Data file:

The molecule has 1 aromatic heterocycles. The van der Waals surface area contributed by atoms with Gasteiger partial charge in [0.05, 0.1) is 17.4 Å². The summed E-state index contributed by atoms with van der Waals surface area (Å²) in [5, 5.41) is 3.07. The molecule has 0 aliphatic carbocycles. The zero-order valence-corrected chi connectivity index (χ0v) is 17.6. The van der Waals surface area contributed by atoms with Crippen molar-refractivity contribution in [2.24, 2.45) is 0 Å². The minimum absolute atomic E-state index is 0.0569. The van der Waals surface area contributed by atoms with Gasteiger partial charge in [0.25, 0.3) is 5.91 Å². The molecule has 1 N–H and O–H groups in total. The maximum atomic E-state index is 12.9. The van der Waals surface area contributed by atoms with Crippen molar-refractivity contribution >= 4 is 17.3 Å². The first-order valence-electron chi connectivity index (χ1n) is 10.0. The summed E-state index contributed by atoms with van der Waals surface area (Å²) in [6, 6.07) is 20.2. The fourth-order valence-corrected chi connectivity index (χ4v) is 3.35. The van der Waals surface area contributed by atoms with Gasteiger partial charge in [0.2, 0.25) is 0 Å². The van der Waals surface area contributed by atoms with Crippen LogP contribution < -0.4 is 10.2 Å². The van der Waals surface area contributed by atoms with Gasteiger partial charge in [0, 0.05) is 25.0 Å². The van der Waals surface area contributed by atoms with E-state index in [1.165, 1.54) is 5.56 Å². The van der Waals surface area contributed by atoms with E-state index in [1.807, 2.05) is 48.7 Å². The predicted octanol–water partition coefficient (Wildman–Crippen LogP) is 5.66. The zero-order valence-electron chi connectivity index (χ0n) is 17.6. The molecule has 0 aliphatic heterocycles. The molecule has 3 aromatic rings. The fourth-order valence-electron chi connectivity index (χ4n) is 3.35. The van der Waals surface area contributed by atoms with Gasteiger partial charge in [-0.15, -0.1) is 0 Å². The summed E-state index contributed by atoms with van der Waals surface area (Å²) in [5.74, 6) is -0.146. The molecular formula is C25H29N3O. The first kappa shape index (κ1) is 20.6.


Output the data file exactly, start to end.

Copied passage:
The molecule has 1 aromatic heterocycles. The van der Waals surface area contributed by atoms with Gasteiger partial charge in [0.05, 0.1) is 17.4 Å². The summed E-state index contributed by atoms with van der Waals surface area (Å²) in [5, 5.41) is 3.07. The molecule has 0 aliphatic carbocycles. The zero-order valence-corrected chi connectivity index (χ0v) is 17.6. The van der Waals surface area contributed by atoms with Crippen molar-refractivity contribution in [2.24, 2.45) is 0 Å². The minimum absolute atomic E-state index is 0.0569. The van der Waals surface area contributed by atoms with Gasteiger partial charge in [0.25, 0.3) is 5.91 Å². The molecule has 1 N–H and O–H groups in total. The maximum atomic E-state index is 12.9. The van der Waals surface area contributed by atoms with Crippen molar-refractivity contribution >= 4 is 17.3 Å². The first-order valence-electron chi connectivity index (χ1n) is 10.0. The summed E-state index contributed by atoms with van der Waals surface area (Å²) in [6, 6.07) is 20.2. The fourth-order valence-corrected chi connectivity index (χ4v) is 3.35. The van der Waals surface area contributed by atoms with Gasteiger partial charge in [0.2, 0.25) is 0 Å². The van der Waals surface area contributed by atoms with Crippen LogP contribution < -0.4 is 10.2 Å². The van der Waals surface area contributed by atoms with Gasteiger partial charge in [0, 0.05) is 25.0 Å². The van der Waals surface area contributed by atoms with E-state index in [1.165, 1.54) is 5.56 Å². The van der Waals surface area contributed by atoms with E-state index in [1.807, 2.05) is 48.7 Å². The predicted octanol–water partition coefficient (Wildman–Crippen LogP) is 5.66. The zero-order valence-electron chi connectivity index (χ0n) is 17.6. The molecule has 0 aliphatic heterocycles. The molecule has 3 aromatic rings. The fourth-order valence-electron chi connectivity index (χ4n) is 3.35. The van der Waals surface area contributed by atoms with Gasteiger partial charge in [-0.15, -0.1) is 0 Å². The summed E-state index contributed by atoms with van der Waals surface area (Å²) in [5.74, 6) is -0.146. The molecular formula is C25H29N3O. The first kappa shape index (κ1) is 20.6.